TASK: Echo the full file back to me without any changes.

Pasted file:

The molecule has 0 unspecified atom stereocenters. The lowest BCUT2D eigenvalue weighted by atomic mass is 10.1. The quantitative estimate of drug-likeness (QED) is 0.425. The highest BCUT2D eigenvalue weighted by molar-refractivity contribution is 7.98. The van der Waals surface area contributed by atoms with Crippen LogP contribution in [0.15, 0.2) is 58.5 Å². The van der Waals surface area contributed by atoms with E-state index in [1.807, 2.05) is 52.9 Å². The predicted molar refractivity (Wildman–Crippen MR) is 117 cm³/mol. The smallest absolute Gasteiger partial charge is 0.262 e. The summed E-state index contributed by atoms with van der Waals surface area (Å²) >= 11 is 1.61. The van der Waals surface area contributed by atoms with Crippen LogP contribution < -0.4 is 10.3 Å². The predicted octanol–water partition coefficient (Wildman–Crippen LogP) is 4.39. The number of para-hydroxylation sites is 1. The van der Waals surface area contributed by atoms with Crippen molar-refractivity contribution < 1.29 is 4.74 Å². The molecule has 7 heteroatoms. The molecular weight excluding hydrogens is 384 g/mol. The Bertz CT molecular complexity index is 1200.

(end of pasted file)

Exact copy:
The molecule has 0 unspecified atom stereocenters. The lowest BCUT2D eigenvalue weighted by atomic mass is 10.1. The quantitative estimate of drug-likeness (QED) is 0.425. The highest BCUT2D eigenvalue weighted by molar-refractivity contribution is 7.98. The van der Waals surface area contributed by atoms with Crippen LogP contribution in [0.15, 0.2) is 58.5 Å². The van der Waals surface area contributed by atoms with E-state index in [1.807, 2.05) is 52.9 Å². The predicted molar refractivity (Wildman–Crippen MR) is 117 cm³/mol. The smallest absolute Gasteiger partial charge is 0.262 e. The summed E-state index contributed by atoms with van der Waals surface area (Å²) >= 11 is 1.61. The van der Waals surface area contributed by atoms with Crippen LogP contribution < -0.4 is 10.3 Å². The predicted octanol–water partition coefficient (Wildman–Crippen LogP) is 4.39. The number of para-hydroxylation sites is 1. The van der Waals surface area contributed by atoms with Crippen molar-refractivity contribution < 1.29 is 4.74 Å². The molecule has 7 heteroatoms. The molecular weight excluding hydrogens is 384 g/mol. The Bertz CT molecular complexity index is 1200.